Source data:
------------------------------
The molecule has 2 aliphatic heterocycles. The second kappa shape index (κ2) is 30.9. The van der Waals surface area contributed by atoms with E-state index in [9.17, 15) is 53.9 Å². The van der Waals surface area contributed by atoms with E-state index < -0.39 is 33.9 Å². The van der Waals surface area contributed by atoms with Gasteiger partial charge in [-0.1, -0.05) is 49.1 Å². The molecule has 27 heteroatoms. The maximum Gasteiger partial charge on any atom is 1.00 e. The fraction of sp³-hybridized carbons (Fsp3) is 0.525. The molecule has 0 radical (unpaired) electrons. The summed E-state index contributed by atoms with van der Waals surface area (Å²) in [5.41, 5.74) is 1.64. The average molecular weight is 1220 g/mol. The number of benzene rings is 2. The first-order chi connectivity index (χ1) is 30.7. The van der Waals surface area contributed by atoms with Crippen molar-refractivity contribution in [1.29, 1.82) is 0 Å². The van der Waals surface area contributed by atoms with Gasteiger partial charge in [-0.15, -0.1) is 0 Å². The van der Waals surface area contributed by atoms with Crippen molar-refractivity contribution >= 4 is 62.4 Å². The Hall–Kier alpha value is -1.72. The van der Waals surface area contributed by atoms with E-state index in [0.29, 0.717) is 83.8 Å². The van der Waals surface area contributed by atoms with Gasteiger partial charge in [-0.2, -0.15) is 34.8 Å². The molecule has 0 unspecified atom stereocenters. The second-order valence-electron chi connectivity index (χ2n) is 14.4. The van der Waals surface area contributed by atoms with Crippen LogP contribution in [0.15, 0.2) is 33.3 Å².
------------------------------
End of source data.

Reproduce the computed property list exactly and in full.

The molecule has 2 aliphatic heterocycles. The second kappa shape index (κ2) is 30.9. The van der Waals surface area contributed by atoms with E-state index in [9.17, 15) is 53.9 Å². The van der Waals surface area contributed by atoms with E-state index < -0.39 is 33.9 Å². The van der Waals surface area contributed by atoms with Gasteiger partial charge in [-0.1, -0.05) is 49.1 Å². The molecule has 27 heteroatoms. The maximum Gasteiger partial charge on any atom is 1.00 e. The fraction of sp³-hybridized carbons (Fsp3) is 0.525. The molecule has 0 radical (unpaired) electrons. The summed E-state index contributed by atoms with van der Waals surface area (Å²) in [5.41, 5.74) is 1.64. The average molecular weight is 1220 g/mol. The number of benzene rings is 2. The first-order chi connectivity index (χ1) is 30.7. The van der Waals surface area contributed by atoms with Crippen molar-refractivity contribution in [1.29, 1.82) is 0 Å². The van der Waals surface area contributed by atoms with Gasteiger partial charge in [-0.15, -0.1) is 0 Å². The van der Waals surface area contributed by atoms with Crippen molar-refractivity contribution >= 4 is 62.4 Å². The Hall–Kier alpha value is -1.72. The van der Waals surface area contributed by atoms with E-state index in [0.29, 0.717) is 83.8 Å². The van der Waals surface area contributed by atoms with Gasteiger partial charge in [-0.2, -0.15) is 34.8 Å². The molecule has 0 unspecified atom stereocenters. The second-order valence-electron chi connectivity index (χ2n) is 14.4. The van der Waals surface area contributed by atoms with Crippen LogP contribution in [0.15, 0.2) is 33.3 Å².